Jump to content
Sign in to follow this  
Christian

The Warriors

Recommended Posts

AFI Silver is screening Walter Hill's The Warriors several times in the coming days. It's a key Walter Hill film I've never seen -- just as The Driver had been until I saw it, too, at AFI Silver not too long ago. This weekend isn't good for me, but I have a shot at seeing the film next Monday or Thursday.

 

Is it worth it? 

 

The film was notorious upon its release because, if I recall correctly, certain audience members broke into fights at certain theaters screening the film. (Gang-related, right?) 

 

For all the times I've heard the film referenced over the years, I've never heard much about the film's quality, only the controversy about it.

 

Is it hopelessly dated? Corny? Does it hold up (assuming it played well in 1979)? 

 

 

Share this post


Link to post
Share on other sites
Mike_tn   

I think I saw it as a junior in highschool and mentioned it in Peter's thread Looking back at 1979 in film.  Meaning I probably did, that was 35 years ago. My friend and I talked about it, but he liked more than I. My mom probably cooled my jets in advance. My impression today is weak and it's the corny one. But as a 17 year old I had a limited interest within literature or liberal arts. I was happier camping outdoors in those days. My friends thought Warriors was cool so I had to too.

Share this post


Link to post
Share on other sites

Thanks, Mike. I had seen your comment in the thread for 1979 films and had meant to link it in my first post here. Your post was the only indication of an A&F regular who had seen the film.

Edited by Christian

Share this post


Link to post
Share on other sites

 

Is it hopelessly dated? Corny? Does it hold up (assuming it played well in 1979)? 

 

No. Yes, in the best possible way. YES.

Share this post


Link to post
Share on other sites

It's essentially the first dark comic/graphic novel movie - the directors cut literally has comic images spliced throughout.  There is nothing quite like it.  One of my favorite films.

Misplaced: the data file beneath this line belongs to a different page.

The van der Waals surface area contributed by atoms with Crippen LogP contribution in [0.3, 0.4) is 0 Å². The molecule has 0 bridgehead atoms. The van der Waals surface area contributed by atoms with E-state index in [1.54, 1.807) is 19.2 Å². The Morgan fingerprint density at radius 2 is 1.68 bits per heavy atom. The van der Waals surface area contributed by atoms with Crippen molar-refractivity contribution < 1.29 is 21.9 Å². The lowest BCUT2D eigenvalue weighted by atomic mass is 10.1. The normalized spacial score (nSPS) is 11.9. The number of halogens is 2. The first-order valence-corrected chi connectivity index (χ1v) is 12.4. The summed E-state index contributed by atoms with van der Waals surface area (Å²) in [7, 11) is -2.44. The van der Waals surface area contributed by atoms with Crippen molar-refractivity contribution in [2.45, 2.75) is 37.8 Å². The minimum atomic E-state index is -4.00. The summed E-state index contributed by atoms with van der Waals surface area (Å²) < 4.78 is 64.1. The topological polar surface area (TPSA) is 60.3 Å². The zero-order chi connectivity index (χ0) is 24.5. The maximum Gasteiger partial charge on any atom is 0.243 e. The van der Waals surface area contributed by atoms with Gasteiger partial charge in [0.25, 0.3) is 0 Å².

Share this post


Link to post
Share on other sites

That even higher praise than I expected, Scott. I'm definitely going either Monday or Thursday night. If any D.C. A&F locals are available to join me and prefer one night over the other, let me know.

 

Thanks!

Share this post


Link to post
Share on other sites

It's essentially the first dark comic/graphic novel movie - the directors cut literally has comic images spliced throughout.  There is nothing quite like it.  One of my favorite films.

Scott, I would love to hear more about what you admire in The Warriors. You, too, Jason. I struggled with the film, in part because I didn't expect the 1970s outfits to be so of-their-time. Don't ask me why I thought that, but I wasn't expecting a movie about gang members to remind me of the Village People the entirety of its running time. The leads were flat, I thought; I liked the hissing, one-note villain best, simply because I wanted to see him get punched -- an effective performance! But those are some soft-looking gangbangers in the movie.

 

I'm not sure if I saw the Director's Cut.  I don't remember much comic-book imagery. What I did like was the deejay, only seen via shots of her lips, as she comments on the action. The color in those scenes, mainly just a red light, was more striking than much of the film's other imagery, I thought. 

Share this post


Link to post
Share on other sites
J.R.   

For those that like The Warriors, I'd also recommend Walter Hill's Streets of Fire. It has a similar vibe, but never quite found the cult audience as The Warriors. 

Share this post


Link to post
Share on other sites

Christian, watching The Warriors has made me terrified of the Village People. Take that.

 

I like the movie because I think it has aged well. The scuzzy fantasy NYC is straight out of some lost John Carpenter movie, and the plot pulls enough from Greek epics and wraps it in a cartoony shell. While I have a slightly (slightly) higher assessment of the individual characters than you, I think the Warriors as a gang is a more important character than Swan or Cowboy or whoever. I'm with Scott—it's a dark comic book film that borrows themes from Anabasis and plops it in a nightmare version of gang-infested NYC.

Share this post


Link to post
Share on other sites

I like the movie because I think it has aged well. The scuzzy fantasy NYC is straight out of some lost John Carpenter movie.

Yeah, I hear you on that. I thought of Carpenter several times during the film. I wanted to have the same response to The Warriors that I've always had to Escape From New York, but I didn't. Not even close.